TAIPEI, Taiwan — China is preparing to issue a verdict for the former police chief who sparked a once-in-a-generation scandal that highlighted deep fissures in the Communist Party and brought down one-time boss and maverick politician Bo Xilai.
But while Wang Lijun’s fate will be publicly announced Monday, observers say it was decided long ago.
Analysts say the former vice mayor of southwestern megalopolis Chongqing has already struck a sentencing deal with the Party. It’s a relatively common occurrence when it comes to dealing with high-profile politicians in the judicial system, they say — a fact Wang’s trial serves to highlight.
“The least well-regarded aspects of criminal law in China are its dealings with major political cases,” said Richard Cullen, an expert on Chinese law at The University of Hong Kong.
“It’s clear that decisions are being made beforehand, and very significant decisions were made in advance [of the trial]. You can see this through the lack of access for the defendant to independent lawyers and for independent argument in court or cross examinations. … I suspect that the reason Mr. Wang or Bo Xilai’s wife seem so docile during their trials is because they understand this and the give and take within that system,” he continued.
Wang — a known corruption fighter in China — entered the public eye in February, when he briefly hid out in the Chengdu US Consulate after revealing details of the Bo Xilai murder case to the United States.
Bo’s former righthand man levied the initial accusation against Gu Kailai, Bo’s wife, that she poisoned British businessman Neil Heywood in Chongqing. Wang’s statements ignited a fiery scandal among China’s political elite and helped lead to a murder conviction for Gu in November.
Given his “cooperation” and public apology to the party, Wang is expected to receive a comparatively light sentence for defection, abuse of power, bending the law for selfish ends, and bribery.
“I acknowledge and confess the guilt accused by the prosecuting body and show my repentance,” Wang said in a statement to the court, according to state-run Xinhua. “My acts were crimes, and I hope the serious impacts [caused by my acts] both at home and abroad would be eliminated through the trial. I hope the trial will issue a warning to society and let people draw lessons from me. For the Party organizations, people and relatives that have cared for me, I want to say here, sincerely, ‘I’m very, very sorry, I’ve let you down.’”
Sources say the US denied Wang political asylum because it feared he had been involved in numerous instances of torture while aiding Bo’s organized crime crackdown in Chongqing. Bo and Wang’s critics say that crackdown was little more than a consolidation of power for a duo that ran the city as their own personal fiefdom.
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Analysts have pointed to indirect references to Bo in state media coverage of Wang’s trial as evidence the former political star will be next in line for the dock.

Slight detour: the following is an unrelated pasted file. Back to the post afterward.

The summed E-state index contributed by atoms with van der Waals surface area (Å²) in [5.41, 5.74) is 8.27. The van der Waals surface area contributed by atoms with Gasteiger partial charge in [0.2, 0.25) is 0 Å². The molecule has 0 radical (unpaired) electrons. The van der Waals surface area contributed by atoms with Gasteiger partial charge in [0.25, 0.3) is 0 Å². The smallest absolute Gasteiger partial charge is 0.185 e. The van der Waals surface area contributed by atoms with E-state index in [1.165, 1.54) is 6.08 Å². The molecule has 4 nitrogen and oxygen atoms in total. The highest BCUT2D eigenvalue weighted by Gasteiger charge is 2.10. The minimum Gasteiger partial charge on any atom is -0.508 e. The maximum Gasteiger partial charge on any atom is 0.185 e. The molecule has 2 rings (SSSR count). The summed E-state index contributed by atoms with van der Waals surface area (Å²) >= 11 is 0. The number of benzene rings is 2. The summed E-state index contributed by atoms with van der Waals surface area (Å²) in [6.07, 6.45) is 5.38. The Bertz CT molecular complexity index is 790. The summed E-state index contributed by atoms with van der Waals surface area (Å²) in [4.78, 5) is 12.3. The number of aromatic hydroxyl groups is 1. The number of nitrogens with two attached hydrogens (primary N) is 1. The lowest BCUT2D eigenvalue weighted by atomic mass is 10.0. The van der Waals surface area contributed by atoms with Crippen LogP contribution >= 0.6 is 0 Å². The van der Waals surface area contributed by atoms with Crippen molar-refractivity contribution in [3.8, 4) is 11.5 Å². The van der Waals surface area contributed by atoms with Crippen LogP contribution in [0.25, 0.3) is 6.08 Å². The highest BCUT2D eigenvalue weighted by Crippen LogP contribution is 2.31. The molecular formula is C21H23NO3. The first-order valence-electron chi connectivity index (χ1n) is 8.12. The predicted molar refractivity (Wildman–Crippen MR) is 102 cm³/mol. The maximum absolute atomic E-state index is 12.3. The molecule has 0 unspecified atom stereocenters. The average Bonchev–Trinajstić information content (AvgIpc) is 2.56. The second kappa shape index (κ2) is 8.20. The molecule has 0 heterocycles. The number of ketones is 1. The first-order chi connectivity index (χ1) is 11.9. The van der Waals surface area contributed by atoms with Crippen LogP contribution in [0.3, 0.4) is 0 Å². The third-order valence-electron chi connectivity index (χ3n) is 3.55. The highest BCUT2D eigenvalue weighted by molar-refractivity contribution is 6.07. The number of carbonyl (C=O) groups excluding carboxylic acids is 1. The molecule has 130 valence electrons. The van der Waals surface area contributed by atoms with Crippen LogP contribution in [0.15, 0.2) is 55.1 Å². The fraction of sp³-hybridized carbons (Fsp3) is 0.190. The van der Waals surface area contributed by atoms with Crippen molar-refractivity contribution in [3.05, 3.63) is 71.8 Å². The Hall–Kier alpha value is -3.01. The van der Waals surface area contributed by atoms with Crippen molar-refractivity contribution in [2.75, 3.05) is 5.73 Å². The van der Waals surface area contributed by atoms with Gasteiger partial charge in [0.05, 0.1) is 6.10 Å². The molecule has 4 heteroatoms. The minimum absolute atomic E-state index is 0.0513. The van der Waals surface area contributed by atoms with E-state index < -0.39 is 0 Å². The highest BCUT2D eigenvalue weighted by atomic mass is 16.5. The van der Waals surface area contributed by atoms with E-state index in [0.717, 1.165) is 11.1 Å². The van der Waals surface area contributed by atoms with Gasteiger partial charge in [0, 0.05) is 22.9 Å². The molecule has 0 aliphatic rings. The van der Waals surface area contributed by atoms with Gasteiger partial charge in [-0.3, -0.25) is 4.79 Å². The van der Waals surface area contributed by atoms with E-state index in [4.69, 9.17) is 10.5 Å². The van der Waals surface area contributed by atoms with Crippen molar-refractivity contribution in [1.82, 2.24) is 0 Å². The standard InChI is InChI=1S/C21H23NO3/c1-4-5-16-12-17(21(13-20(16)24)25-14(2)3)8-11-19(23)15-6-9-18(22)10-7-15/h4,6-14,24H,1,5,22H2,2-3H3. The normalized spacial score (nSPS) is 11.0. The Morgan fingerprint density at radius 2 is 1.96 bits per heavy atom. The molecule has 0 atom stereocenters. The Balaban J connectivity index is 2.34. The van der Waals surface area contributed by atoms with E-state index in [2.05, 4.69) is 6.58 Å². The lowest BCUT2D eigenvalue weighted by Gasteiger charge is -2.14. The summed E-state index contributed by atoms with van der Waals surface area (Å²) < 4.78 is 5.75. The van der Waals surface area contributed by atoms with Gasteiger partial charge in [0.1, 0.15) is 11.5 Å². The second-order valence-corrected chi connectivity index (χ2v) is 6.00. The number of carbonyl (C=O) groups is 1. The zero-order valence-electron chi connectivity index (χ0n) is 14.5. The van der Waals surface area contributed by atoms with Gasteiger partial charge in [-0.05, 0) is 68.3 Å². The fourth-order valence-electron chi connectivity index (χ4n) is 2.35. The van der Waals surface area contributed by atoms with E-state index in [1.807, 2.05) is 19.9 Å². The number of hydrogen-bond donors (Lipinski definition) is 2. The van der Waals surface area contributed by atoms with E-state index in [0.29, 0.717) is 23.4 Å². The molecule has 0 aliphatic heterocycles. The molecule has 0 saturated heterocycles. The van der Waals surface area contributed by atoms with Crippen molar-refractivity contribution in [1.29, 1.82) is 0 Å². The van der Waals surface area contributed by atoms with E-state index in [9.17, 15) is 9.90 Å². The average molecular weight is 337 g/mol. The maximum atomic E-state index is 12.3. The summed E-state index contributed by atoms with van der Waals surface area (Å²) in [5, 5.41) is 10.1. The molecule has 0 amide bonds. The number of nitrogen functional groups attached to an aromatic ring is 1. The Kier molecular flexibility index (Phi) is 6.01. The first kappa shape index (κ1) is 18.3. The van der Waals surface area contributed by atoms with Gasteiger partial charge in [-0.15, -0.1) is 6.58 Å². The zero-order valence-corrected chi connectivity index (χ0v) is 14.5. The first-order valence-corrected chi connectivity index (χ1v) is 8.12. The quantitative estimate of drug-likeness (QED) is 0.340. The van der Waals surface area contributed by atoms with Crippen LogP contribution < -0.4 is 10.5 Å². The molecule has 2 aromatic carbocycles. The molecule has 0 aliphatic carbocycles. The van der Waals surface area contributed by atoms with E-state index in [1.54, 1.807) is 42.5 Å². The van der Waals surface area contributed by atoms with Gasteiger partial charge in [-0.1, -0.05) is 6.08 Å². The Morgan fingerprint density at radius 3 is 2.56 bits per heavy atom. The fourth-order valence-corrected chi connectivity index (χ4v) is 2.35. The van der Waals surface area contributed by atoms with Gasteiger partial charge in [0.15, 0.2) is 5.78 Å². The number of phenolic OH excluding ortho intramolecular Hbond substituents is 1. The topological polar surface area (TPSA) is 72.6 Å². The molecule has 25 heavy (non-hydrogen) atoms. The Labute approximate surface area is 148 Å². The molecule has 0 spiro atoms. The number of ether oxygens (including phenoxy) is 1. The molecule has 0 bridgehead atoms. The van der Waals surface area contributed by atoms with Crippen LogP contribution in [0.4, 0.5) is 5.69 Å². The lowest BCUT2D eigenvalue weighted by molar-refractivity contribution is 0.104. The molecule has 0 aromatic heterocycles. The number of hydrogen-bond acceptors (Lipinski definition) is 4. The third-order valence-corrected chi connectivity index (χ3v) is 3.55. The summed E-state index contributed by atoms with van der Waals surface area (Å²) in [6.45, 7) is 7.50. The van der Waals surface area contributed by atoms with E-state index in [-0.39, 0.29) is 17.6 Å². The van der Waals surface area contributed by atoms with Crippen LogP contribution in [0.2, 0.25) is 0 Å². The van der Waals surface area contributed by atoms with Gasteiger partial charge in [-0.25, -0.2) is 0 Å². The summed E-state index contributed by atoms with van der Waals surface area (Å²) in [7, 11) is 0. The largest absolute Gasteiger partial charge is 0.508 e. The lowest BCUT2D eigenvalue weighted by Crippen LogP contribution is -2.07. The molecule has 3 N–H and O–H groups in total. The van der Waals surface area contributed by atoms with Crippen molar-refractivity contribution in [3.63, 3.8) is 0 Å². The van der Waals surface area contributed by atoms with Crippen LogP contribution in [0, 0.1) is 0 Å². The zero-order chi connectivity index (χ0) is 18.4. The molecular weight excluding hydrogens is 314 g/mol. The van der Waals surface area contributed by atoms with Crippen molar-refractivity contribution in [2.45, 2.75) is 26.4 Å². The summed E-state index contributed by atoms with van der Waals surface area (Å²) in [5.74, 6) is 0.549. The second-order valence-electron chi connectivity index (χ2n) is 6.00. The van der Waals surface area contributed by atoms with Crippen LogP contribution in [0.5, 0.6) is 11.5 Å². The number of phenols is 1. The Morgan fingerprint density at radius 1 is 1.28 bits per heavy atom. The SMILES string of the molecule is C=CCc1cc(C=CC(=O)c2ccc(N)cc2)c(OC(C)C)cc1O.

But while Bo’s once-promising political career has been cut short, don’t expect him to receive much more than a slap on the wrist for his role in the cover up of the Briton’s murder, or a string of other crimes that insiders say range from corruption to torture.
“It appears that a deal has already been struck so Bo will be spared heavy punishment. That’s why people associated with Bo … are also getting considerably light treatment,” said Willy Lam of Chinese University of Hong Kong.
Gu was handed a death sentence for the murder, but that sentence is expected to be commuted to life, which will then be further reduced in the years to come. Her accomplice received a nine-year prison term.
Beijing has been accused of sugarcoating corruption in this case in a bid to stave off growing domestic criticism of its fabulously wealthy leaders.
“Judicial reform in China throughout the Open Door period has been profound, particularly with the number of lawyers and judges being trained,” said Cullen. “There have been substantial improvements in civil and tax law, but when you get closer to the fundamental operations of the Party then the law is at its weakest. There is no question about that.”
“Every time a new bunch of leaders come along, we look to the heavens and ask ‘Will it be this time? Can they really move political reform along?’ I really don’t know,” he added.
Later this year, President Hu Jintao and Prime Minister Wen Jiabao will step down from their posts.
Wang and Bo’s scandal has likely shaped the country’s political environment more than any incident since the Tiananmen Protests in 1989. Then, hundreds, perhaps thousands, were killed and the Party split over how to handle the peaceful student- and worker-led reform movement.
“I think leaders have taken the view that if Wang Lijun had not gone to the [US] consulate, China’s problems would have been even worse,” said He Weifang, a law professor at Peking University in an interview with the Wall St Journal. “His actions did not just expose the Bo affair, they changed the whole direction of China.”